As the reader may know, Pollack's previous work was "The Threatening Storm". In it, he provided a historical perspective to the relations between Iraq and the U.S., and thoroughly analyzed alternatives for engagement based on the information available.

With "The Persian Puzzle", Pollack sets again the standard in foreign policy books. He offers a technical and non-partisan perspective to the history of Iran, its relation with other countries (especially the UK, the USSR/Russia, the US and its Middle Eastern neighbors) and its internal political struggles and infighting. This takes almost 90% of the text. The remaining 10% (around 50 pages) is invested to detailing alternatives for future engagement with Iran. Different than with Iraq, Pollack suggest a combination of approaches might be the the best option to deal with Iran from an American standpoint.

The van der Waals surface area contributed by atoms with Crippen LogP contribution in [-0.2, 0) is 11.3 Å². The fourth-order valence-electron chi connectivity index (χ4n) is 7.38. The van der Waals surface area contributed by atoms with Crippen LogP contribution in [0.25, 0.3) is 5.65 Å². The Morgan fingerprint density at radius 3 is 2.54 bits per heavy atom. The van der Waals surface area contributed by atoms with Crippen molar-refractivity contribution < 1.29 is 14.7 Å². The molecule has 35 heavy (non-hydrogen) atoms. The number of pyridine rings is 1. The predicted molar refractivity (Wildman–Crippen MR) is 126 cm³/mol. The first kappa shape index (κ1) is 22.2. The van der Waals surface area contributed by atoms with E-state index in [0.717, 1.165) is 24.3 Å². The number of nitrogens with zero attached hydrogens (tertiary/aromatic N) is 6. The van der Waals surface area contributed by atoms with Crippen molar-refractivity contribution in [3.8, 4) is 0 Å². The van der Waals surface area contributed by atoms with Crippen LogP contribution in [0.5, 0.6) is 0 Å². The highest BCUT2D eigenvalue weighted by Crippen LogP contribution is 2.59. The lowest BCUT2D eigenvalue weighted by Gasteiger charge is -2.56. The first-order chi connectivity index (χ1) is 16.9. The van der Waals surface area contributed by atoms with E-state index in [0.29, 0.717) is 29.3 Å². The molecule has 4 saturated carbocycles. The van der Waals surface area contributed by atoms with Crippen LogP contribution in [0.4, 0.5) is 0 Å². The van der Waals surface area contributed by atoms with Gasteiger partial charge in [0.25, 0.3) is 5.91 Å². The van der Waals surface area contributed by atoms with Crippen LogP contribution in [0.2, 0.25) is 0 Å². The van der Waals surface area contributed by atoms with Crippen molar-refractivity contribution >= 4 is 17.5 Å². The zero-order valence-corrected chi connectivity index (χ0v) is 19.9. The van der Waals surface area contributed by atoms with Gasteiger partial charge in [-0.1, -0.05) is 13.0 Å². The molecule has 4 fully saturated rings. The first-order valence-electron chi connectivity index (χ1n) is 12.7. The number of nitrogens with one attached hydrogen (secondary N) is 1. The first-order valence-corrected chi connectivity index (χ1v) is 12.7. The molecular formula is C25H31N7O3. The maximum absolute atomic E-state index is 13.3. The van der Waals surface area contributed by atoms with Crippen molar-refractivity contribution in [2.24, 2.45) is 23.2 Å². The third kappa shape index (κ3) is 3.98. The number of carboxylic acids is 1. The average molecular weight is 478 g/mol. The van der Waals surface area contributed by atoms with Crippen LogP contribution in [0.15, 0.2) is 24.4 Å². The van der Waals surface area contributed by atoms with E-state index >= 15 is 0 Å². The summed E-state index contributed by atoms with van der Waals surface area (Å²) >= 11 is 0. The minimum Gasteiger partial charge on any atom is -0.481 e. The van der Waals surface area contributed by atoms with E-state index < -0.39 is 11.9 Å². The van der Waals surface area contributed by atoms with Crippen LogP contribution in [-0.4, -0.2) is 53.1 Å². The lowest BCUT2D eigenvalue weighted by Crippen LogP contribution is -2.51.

I have found this a truly top-notch work. Here is why:

- Historical perspective: Pollack provides a historical background to Iran, starting with the Elamites (the first people to civilize what is Iran today, more than 1000 BC), and including the chaos brought by Gengis Khan, the ascendence of Shi'ism, the difficult relation with Russia and Great Britain in the first half of the XX century, Reza Khan and his son the Shah, the involvement of the US (positive and negative) starting mainly from World War II, Khomeini's revolution and the Embassy incident, the Rafsanjani, Khatami administrations and how they interacted with the US (and viceversa).